Join Richard Harrington for an in-depth discussion in this video Shooting strategies for panoramic photos, part of Creating Panoramas with Lightroom.
- Before we jump into post-production, let's briefly talk about production. It's important that you shoot your panoramic photos correctly if you want to get good merges inside of Lightroom. Now by no means is this a full production class. I've already recorded that for Lynda.com, and you can check out our detailed course all about shooting panoramic photography. Join me and we'll explore red rock in Las Vegas, and you'll see a lot of shooting strategies. But for now, let's cover some of the essentials. I like to always have a beefy tripod, something really solid to shoot off of.
One of the things I like is to use a heavy duty tripod like this. Really solid legs, and as I start to open this here, while it's carbon fiber and it's a good balance of size to weight, turning these is really rock solid. What you don't wanna have happen is be in the middle of a panoramic shot and have your tripod start to lean or tilt. So I really like having these locks that really precisely let me be sure that the tripod's not gonna slip. There we go.
Pull that out. And let's get the last one. Alright. Drop that down. And let's talk a little bit about overlap. First up, one of the things that's gonna be important is that your images overlap when you're shooting. This means that at least 25%, if not 50% of one image appears in the next image. For example, as you look at these photos here, you'll notice that along each edge photo details repeat from one shot to the next.
This give Lightroom enough information to begin the overlap process. Well that overlap all comes from turning the camera a few degrees. So let's just level out the tripod here. I've got a bubble level right here on the top, which makes it easy, and I'll get that so it's a level platform, and then tighten it down. Now we can loosen this up a little bit, and you see it spins. And I notice as I turn that around that the bubble level stays even throughout the rotation.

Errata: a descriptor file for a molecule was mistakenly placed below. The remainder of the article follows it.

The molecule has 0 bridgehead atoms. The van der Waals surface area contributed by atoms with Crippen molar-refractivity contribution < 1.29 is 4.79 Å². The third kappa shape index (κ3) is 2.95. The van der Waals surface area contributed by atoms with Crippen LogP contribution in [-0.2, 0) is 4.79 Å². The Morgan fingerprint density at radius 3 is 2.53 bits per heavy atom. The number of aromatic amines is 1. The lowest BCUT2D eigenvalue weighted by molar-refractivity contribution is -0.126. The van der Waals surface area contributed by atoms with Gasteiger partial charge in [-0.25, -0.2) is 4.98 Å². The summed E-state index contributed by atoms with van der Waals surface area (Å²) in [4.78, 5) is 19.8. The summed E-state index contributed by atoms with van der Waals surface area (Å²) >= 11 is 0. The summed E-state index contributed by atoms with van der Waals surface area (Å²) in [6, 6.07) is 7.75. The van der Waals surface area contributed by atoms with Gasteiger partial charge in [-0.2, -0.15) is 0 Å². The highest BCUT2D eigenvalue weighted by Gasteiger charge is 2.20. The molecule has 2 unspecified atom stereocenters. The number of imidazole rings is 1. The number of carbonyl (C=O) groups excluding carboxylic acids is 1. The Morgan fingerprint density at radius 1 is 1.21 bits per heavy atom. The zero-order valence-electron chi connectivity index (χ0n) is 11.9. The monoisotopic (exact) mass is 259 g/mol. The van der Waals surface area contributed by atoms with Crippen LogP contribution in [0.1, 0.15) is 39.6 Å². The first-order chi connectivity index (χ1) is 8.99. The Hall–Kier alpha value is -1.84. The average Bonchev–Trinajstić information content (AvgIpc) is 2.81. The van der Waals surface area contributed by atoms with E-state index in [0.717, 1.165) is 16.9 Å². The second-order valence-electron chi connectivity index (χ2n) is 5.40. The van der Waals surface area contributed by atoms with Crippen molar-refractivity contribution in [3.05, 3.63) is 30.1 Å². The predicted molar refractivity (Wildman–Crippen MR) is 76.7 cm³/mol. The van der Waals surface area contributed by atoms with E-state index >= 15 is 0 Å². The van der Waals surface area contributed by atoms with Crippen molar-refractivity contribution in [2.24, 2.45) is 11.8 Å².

There we go. Let's spin that. Yep. Still good. So because we've created a flat level platform, it's gonna be easy to avoid a lot of curvature. If you don't keep the tripod level, and you begin to create a merge inside of Lightroom, you might notice a bit of a serrated or scalloped edge. This is a telltale sign that your tripod wasn't level when shooting. Maybe it was rough, uneven terrain, or maybe you were rushing or just didn't pay attention to the bubble level.
But taking the time to get it right is useful, and I'm glad that my head here has this built in. If not, you can get this attached to your camera, or perhaps use the virtual horizon feature inside of your viewfinder. Alright, I'm gonna mount this in a vertical aspect ratio, and click that in. What's great here now is that the camera smoothly rotates, and the camera remains in a portrait aspect ratio. And on this particular tripod you'll note that there are degree marks here on the bottom.
This'll make it very easy as I turn to keep turning, perhaps 15 or 20 degrees with the turn. And each rotation allows me to be very precise as that moves through. The more you can make that overlap consistent, the better results you're going to get. No this precise turn makes it easy to get that consistent overlap. Now I turn the hood around to avoid any flares. And obviously, when shooting, remove the lens cap.
But there is another nice feature. Many cameras support bracketing. That's the ability for the camera to run through a series of shots. In today's lesson we're gonna use three shot brackets, five shots and even seven shots. And with each of those shots being anywhere from two stops in dynamic range apart, this allows you to cover a huge amount of information in the scene. You see, when shooting panoramic photos you'll often have dark shadows and bright highlights, and as that camera pans and you start to encompass more information, it's very easy to have a lot of change within the scene.
Shooting with HDR really comes in handy. And in fact, we've got some HDR courses here on Lynda.com, too, so be sure to check those out to get you some of the fundamentals of HDR shooting. But in any case, a good solid tripod with a level camera shooting brackets will give Lightroom exactly what it needs to create some panoramic photos. Alright, let's talk about a couple of other pieces of equipment that might be useful.
- Shooting strategies for panoramas
- Organizing photos in Lightroom
- Starting Panoramic Photomerge
- Merging raw files
- Changing your projection method
- Automating the panorama process
- Combining Lightroom and Photoshop
- Creating an HDR panorama